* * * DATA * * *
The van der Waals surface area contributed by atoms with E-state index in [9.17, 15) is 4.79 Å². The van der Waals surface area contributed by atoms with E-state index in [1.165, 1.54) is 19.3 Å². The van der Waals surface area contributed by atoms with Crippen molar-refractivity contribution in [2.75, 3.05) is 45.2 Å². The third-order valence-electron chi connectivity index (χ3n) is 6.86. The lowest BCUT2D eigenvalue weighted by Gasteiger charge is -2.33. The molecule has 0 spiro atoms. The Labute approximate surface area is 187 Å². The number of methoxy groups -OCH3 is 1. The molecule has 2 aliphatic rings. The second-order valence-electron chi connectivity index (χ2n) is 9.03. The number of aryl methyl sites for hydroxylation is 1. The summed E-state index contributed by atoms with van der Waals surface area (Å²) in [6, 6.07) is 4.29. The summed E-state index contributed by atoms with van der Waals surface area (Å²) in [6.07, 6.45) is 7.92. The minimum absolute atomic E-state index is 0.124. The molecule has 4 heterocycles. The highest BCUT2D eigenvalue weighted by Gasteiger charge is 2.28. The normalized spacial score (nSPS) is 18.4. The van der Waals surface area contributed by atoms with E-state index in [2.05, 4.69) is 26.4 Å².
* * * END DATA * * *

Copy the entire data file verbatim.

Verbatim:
The van der Waals surface area contributed by atoms with E-state index in [9.17, 15) is 4.79 Å². The van der Waals surface area contributed by atoms with E-state index in [1.165, 1.54) is 19.3 Å². The van der Waals surface area contributed by atoms with Crippen molar-refractivity contribution in [2.75, 3.05) is 45.2 Å². The third-order valence-electron chi connectivity index (χ3n) is 6.86. The lowest BCUT2D eigenvalue weighted by Gasteiger charge is -2.33. The molecule has 0 spiro atoms. The Labute approximate surface area is 187 Å². The number of methoxy groups -OCH3 is 1. The molecule has 2 aliphatic rings. The second-order valence-electron chi connectivity index (χ2n) is 9.03. The number of aryl methyl sites for hydroxylation is 1. The summed E-state index contributed by atoms with van der Waals surface area (Å²) in [6, 6.07) is 4.29. The summed E-state index contributed by atoms with van der Waals surface area (Å²) in [6.07, 6.45) is 7.92. The minimum absolute atomic E-state index is 0.124. The molecule has 4 heterocycles. The highest BCUT2D eigenvalue weighted by Gasteiger charge is 2.28. The normalized spacial score (nSPS) is 18.4. The van der Waals surface area contributed by atoms with E-state index in [2.05, 4.69) is 26.4 Å².